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include self-destruct mechanisms to prevent uncontrolled spread in the environment. The issue of self-evolvability was also raised, but consensus was not reached as to whether future synthetic biology products could pose unique risks if they evolved at an unprecedented pace and in unexpected directions.

Because developments in technology during recent decades are now routinely used not only in high tech laboratories but in high school classrooms, the tools that can be used for experiments in synthetic biology are widely available. A doctoral degree in science isn’t necessary to know how to mix and match genes. Some scientists suggest building new organisms with genetic blocks may be easier than brewing your own beer—or could even be done while drinking that brew. So, in addition to academic scientists, high school students and do-it-yourself garage labs have the potential to create synthetic organisms. The team was unable to agree whether these amateur scientists could, or should, be closely monitored and subject to regulation.

The team recommended that funding agencies continue to support the study of ethical issues related to new science by setting aside about 5 percent of all grant money for examining these and many more issues that could arise—from risks to humans and the environment to possible limitations on its applications imposed by public wariness of the field.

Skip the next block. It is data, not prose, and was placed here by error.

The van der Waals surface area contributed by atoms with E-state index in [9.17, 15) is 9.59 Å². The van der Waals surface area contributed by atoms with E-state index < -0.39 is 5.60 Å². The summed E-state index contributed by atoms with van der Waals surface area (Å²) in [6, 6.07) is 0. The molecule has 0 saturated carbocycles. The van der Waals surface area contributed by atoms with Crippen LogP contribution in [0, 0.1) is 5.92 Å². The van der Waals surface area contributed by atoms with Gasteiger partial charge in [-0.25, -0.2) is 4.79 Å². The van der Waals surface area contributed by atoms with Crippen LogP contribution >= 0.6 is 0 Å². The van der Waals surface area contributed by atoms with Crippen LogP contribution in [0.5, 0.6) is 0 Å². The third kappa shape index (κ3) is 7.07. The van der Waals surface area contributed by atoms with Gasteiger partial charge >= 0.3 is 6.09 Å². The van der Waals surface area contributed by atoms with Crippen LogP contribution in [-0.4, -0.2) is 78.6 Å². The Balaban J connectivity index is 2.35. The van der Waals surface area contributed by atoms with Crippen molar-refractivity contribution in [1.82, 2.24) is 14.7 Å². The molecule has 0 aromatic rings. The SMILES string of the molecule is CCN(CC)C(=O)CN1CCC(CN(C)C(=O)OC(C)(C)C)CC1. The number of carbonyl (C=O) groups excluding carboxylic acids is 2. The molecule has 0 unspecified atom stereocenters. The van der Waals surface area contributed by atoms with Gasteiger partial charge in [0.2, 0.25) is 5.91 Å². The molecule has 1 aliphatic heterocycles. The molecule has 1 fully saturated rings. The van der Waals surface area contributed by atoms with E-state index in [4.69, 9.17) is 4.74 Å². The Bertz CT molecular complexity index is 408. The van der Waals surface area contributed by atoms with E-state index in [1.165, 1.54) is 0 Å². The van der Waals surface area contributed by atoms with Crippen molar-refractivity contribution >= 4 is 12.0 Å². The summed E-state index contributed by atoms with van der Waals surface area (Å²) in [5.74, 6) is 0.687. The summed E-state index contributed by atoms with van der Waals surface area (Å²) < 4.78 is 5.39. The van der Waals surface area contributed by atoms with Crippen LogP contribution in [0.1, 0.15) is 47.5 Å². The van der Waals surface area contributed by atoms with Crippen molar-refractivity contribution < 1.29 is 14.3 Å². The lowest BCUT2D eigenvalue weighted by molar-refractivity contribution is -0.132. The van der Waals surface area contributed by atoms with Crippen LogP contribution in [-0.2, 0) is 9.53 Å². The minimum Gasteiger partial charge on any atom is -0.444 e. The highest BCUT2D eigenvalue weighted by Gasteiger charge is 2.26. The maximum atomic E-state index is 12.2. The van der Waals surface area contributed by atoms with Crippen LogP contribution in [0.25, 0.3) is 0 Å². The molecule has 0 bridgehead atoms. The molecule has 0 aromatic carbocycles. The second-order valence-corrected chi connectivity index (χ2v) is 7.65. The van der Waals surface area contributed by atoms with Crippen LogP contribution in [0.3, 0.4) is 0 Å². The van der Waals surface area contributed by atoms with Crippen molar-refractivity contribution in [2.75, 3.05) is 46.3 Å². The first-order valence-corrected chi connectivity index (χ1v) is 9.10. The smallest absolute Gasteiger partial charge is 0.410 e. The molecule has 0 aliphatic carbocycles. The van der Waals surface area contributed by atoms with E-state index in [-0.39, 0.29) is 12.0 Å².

Public Perception and Cultural Context

Public perception will continue to play a major role in the way people respond to news about progress in synthetic biology. The popular media frequently reminds us—and often exaggerates—the risks associated with manipulating nature. The villain in a recent episode of the popular television show, CSI Miami, is an ear of genetically engineered corn; the plot of Jurassic Park was based on genetic engineering gone awry.

While these kinds of portrayals may not accurately reflect the truth, scientists must communicate with the public to alleviate apprehensions that will inevitably arise. People frequently fear what they don’t understand. Natural compounds may sound more benign than artificial ones even though the most harmful toxins are completely natural. The team recommends allocating resources toward risk assessment and communication to ensure the public has the right facts, and that the benefits of the new science—from its potential in curing diseases to creating new renewable fuel sources to cleaning up environmental messes—are presented along with theoretical or real risks.

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